I’m still learning and didn’t get much feedback on my current approaches so far so my methods might be very flawed.
My experience is that in terms of Gameplay and Meta → Speed tends to be the most important one because it determines the total maximum of damage that your units can deal to them. If a unit is strong, that’s good. If a unit is fast, it might be capable to deal more damage overall despite having a lower Strength stat. Naturally these units can do the most in one turn. So keeping an eye on this stat was mandatory for me once I realized how powerful it can be.
Second might be Skill since you want to have a fair Hitrate for your player. It can be a bit shaky but should be higher for the players sake imo to make sure he has a good time and that he feels more punished for his own mistakes than blaming it on the RNG (which many players will do anyway). If both the players and enemy hitrates are equally reliable it becomes a fair game. Playing around with the Hitrates of FE6 and looking at the meta of that game showed me how much impact Skill can have on the game.
When these two work that’s good. The rest needs to be adjusted.
Overall the enemies of your game should be designed around the stats of your party. Personally I calculate the bases of all units that are playable up to the certain chapter I’m working on (Bless the average calculation of FE Builder), using something slightly below the base level of the party (or if the character just joined/his level is out of the line being higher/lower than the rest or because it’s a prepromote - the most realistic level he’ll have around that point) and THEN I add all of them together for each stat and finally divide it through the number of characters I took them from - With this I can calculate the Averages of the party. This allows me to see where the characters are good/bad in and how I can influence the meta of the game. It is a good reference to know how the stats of the enemies should look like. And to see which units suck or become too good. Having this noted as a reference is nice. Of course in the end some finetuning will be nessecary. But that’s my personal approach and so far it worked for me.
Basically no matter how the stats/growths of the units look like, as long as I use this, I can make sure to keep everything in a certain range. And when using something a bit smaller (not counting hard mode which will be just about the same/a bit higher stat wise due to bonus levels - or not Idk how I’ll do that yet) I can ensure that the odds of having an unfair matchup becomes less possible.
ANYWAY to get back to the topic. I got inspired from Vision Quest by this but I did notice that it’s more fun for me to have less enemies to fight but giving them better stats to ensure it’ll be challenging. I always try to make it so that the player characters will/can be better overall. But every character should have one or two distinct factors that don’t overlap too good while the rest is either mediocre or bad. For example the lord of the hack I’m working on RN is… pretty good I’d say. He has a good strength stat and can double some enemies. Also he has a Personal Weapon that’s pretty good (which should be factored in as well since you can do lot’s of stuff with these things) and the Galeforce Skill. The latter especially made it clear that we need to be careful to not make him too strong both base and growth wise. We ended up giving him decent stats overall. Nothing too good or bad, the factors I named earlier ensured that he’ll be useful and (importantly) isn’t a burden. But he got bad defense and we nerfed many of his growths after testing.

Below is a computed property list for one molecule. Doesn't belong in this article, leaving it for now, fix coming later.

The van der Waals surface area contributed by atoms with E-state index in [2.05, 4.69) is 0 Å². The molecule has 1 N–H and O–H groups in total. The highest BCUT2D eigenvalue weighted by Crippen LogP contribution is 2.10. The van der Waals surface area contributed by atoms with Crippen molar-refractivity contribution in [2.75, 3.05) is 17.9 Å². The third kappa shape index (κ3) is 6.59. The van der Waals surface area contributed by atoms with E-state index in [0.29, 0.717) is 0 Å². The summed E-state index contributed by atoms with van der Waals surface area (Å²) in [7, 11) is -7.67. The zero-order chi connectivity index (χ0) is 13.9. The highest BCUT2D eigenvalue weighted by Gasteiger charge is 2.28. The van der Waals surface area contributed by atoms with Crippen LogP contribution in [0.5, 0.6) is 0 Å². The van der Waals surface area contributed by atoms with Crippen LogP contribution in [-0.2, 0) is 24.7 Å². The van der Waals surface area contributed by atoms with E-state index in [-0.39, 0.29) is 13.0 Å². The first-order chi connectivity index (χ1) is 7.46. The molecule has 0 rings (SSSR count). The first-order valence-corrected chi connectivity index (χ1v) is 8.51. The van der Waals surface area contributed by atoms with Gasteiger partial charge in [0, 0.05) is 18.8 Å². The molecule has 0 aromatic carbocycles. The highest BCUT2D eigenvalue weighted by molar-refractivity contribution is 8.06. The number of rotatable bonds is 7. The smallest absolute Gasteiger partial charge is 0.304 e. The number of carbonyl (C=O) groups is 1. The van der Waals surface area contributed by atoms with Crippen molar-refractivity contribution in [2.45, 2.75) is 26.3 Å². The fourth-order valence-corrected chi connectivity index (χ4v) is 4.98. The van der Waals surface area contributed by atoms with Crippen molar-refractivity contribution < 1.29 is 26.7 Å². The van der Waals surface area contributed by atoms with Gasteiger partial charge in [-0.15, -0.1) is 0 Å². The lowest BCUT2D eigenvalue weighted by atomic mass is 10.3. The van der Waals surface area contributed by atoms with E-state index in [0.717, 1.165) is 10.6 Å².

If you have a fast unit either make its strength okay and the rest nah to mediocre. Or give it good speed and strength but leave skill at a normal level - The defense of the character should be bad but bearable.
A tank should not be too good in both defense stats. Either above average in both or good in one of them. His speed and/or strength should be lower.
If you’re using the normal version of the patch that enables to see growth rates ingame a good indicator for growths are the colours. Keep some of them between red and orange. The majority should be yellow. And there shouldn’t be too much green. But overall, like I said - if you keep track of your units averages you can balance the enemies around it.
In general the units of the current project started mostly with pretty good growths which would later be nerfed or buffed depending on the situation. Buffing growths is easier than nerfing them since if the numbers got lower you need to test if the enemies are still around the same level or too strong.
If you keep enemies and player units balanced, the player units can be whatever you like to do. Giving them stats according to their roles and personality (working with their Skills if you have those) seems to be the best way. When I have units of the same class I do look at the average stats the previous character can have around that point and give the new one stats based on that. One get’s a bit higher the other one a bit less. It’s the same with the growths. If Axe Dude 1 has much defense and HP but less speed and skill, I give Axe dude 2 more speed and skill but less defense and HP. Although at this point I look at it more gameplaywise than personalized to the unit. Unless it’s a character that is supposed to work in a certain way.